Is Race a Risk Factor in Hospital Readmissions?


Findings from two studies looking at both the clinical and sociodemographic factors associated with hospital readmissions could hold some key answers.

Findings from two studies published in the Journal of Hospital Medicine indicate that hospital patients who are African American and/or on Medicaid are at an increased risk of being readmitted to a hospital within a month of discharge.

In the first study, Nazima Allaudeen, MD, and colleagues at the University of California San Francisco (UCSF) examined the factors behind unplanned hospital readmission within 30 days, which occurs in nearly one in five Medicare patients in the US. Of the 6,805 patients admitted to UCSF hospitals between June 2006 and May 2008, 17% were readmitted within 30 days, with almost half of these (49.7%) occurring within 10 days.

African-American race (43% risk of readmission) and Medicaid as payer status (15% risk) were found to be associated with readmission after adjustment for other variables. Clinical factors linked to readmission included high-risk medications, congestive heart failure, renal disease, cancer (with and without metastasis), weight loss, and iron deficiency anemia.

“Many healthcare systems are now making efforts to improve the transition from hospital to home or nursing facility to try to reduce preventable readmissions but they need to know which patients to focus on to have the biggest impact,” said Allaudeen in a press release. “Studies like ours should give practitioners direction to non-clinical factors to identify.”

The second smaller study used detailed clinical assessments to examine a range of readmissions risk factors in patients who had two or more recent admissions. Alison Mudge, MD, and colleagues at the Royal Brisbane and Women’s Hospital, Australia, analyzed data from 142 patients over the age of 50 who were admitted between February 2006 and February 2007.

After six months, there were a total of 102 unplanned admissions to the hospital among 55 participants (38.7%). As expected, chronic disease was the strongest predictor of readmission; however, researchers also found that BMI played a key role, as 72% of underweight and 50% of obese patients were readmitted, compared to 27% of those with normal weight and 37% of those classed as overweight. Depressive symptoms were also associated with a higher risk of readmission (47% readmitted).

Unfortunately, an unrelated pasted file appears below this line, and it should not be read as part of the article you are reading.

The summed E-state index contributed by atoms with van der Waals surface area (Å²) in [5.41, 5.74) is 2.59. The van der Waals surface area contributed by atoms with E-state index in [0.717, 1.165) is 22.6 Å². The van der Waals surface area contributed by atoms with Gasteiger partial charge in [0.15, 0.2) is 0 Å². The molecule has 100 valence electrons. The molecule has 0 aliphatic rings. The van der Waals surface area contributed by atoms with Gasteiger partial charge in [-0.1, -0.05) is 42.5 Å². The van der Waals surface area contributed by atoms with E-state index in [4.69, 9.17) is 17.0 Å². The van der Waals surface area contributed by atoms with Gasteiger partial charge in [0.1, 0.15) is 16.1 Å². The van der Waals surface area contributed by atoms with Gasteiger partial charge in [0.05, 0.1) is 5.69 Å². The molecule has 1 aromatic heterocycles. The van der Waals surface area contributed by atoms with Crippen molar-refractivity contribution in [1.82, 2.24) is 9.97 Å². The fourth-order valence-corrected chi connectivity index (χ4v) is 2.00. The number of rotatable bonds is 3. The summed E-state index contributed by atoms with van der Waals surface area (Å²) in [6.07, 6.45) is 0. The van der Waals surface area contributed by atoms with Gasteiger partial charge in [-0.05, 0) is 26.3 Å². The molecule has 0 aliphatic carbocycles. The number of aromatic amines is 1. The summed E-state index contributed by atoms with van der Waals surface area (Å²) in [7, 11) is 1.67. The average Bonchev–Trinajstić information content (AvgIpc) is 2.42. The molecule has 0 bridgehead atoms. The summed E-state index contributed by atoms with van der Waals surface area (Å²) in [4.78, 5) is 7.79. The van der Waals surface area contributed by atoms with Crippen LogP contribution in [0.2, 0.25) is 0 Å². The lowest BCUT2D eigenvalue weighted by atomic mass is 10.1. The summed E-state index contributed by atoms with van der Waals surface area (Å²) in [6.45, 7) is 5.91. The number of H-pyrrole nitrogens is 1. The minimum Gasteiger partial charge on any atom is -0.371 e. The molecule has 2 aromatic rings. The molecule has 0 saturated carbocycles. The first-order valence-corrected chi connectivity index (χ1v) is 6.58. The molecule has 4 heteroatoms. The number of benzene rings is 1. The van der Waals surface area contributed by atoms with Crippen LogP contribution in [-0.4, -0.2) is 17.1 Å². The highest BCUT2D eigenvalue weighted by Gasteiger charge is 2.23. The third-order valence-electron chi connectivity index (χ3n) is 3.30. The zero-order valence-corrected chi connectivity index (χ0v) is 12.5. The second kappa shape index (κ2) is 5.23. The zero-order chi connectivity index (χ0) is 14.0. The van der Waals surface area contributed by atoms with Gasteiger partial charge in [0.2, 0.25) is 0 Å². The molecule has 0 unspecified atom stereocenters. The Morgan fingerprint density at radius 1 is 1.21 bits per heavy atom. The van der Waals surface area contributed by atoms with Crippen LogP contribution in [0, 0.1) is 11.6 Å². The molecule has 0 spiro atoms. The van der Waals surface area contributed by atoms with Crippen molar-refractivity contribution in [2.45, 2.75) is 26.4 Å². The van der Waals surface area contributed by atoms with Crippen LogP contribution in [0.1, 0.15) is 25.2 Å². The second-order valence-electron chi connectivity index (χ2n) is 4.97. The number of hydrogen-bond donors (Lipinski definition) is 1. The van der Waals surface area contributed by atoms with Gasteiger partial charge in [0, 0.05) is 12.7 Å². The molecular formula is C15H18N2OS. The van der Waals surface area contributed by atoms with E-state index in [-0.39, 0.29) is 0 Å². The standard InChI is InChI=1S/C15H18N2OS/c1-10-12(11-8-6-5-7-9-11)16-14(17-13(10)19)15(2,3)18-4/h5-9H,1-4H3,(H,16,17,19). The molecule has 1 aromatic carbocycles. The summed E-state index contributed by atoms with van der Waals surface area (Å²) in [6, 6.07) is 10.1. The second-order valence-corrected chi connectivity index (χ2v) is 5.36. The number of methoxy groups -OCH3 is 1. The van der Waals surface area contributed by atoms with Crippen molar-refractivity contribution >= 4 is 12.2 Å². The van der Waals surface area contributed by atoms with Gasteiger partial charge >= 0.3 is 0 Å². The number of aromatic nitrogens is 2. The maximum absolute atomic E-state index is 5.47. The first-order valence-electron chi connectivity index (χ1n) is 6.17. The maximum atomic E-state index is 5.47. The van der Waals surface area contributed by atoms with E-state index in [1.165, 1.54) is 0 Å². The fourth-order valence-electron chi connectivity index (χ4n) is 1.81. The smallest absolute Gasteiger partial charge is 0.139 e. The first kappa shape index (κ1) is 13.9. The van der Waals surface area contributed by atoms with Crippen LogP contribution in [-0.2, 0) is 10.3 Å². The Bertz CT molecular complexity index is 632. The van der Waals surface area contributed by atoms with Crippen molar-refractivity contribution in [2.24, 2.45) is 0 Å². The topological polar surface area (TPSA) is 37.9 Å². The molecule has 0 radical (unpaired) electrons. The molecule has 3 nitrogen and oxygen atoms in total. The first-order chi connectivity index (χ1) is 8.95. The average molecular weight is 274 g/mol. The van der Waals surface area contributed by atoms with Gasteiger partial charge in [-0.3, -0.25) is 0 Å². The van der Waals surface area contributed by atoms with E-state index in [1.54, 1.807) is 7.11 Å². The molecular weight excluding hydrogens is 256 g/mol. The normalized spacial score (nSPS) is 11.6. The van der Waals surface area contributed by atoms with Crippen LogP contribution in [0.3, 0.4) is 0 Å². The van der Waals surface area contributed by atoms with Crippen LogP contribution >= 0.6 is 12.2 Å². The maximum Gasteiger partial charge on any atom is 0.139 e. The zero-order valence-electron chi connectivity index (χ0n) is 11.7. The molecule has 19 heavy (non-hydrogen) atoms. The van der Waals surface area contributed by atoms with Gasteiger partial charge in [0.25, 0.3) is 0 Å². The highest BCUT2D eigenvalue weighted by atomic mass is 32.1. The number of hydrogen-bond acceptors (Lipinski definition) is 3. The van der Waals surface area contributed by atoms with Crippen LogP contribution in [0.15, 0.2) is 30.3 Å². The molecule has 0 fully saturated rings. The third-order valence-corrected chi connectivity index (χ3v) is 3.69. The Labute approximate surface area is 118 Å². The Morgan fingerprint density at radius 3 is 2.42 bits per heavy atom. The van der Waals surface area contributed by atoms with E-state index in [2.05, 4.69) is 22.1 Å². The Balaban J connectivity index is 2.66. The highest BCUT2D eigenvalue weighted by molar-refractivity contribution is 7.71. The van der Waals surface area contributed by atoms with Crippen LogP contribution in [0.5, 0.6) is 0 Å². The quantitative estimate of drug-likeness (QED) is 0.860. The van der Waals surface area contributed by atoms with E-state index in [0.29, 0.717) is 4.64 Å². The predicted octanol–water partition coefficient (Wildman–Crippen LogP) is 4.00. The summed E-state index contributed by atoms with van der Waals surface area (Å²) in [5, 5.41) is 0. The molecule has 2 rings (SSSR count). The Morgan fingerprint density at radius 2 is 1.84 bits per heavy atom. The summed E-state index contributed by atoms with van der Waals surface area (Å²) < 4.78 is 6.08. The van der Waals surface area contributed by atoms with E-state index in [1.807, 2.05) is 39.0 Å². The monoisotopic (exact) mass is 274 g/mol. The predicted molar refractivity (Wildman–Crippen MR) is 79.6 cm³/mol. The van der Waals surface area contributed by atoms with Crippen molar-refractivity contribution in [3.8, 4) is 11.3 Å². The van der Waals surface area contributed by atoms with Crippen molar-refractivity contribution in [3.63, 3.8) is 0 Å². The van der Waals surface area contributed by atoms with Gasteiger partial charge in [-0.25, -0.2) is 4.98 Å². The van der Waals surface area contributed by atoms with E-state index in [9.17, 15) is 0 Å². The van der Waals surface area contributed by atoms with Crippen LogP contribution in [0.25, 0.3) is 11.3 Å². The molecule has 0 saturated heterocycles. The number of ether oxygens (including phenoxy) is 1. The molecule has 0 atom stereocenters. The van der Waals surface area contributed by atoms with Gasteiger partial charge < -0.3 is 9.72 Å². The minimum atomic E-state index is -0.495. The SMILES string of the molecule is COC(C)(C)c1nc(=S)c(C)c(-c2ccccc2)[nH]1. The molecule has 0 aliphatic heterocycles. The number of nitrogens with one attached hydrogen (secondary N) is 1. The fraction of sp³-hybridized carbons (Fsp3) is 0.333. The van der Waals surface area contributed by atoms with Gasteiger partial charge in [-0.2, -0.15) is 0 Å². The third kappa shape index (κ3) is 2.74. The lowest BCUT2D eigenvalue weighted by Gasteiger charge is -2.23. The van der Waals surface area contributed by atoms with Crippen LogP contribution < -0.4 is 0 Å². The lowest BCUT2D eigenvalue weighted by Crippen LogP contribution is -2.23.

“Patients with multiple recent readmissions may have a unique risk factor profile, and may be a group which may particularly benefit from complex interventions, but no previous study has specifically examined risk factors in this high risk group,” said Mudge. “We sought to look specifically at health factors which we know are under-recognized in hospitals and primary care, and this showed that poor nutrition and depression are associated with higher health care use in this vulnerable subgroup.

“We hope this study might increase awareness of poor nutrition and depression as importance concurrent factors in medical illness, and encourage research into improving nutritional and depression management in medically ill patients.”

The read the Journal of Hospital Medicine studies, click on the links below:

  • Redefining Readmission Risk Factors for General Medicine Patients
  • Recurrent Readmissions in Medical Patients: A Prospective Study

What is the significance of these findings? Do you believe that being able to more easily identify patients at a high risk of readmission can help positives more effectively focus their resources?

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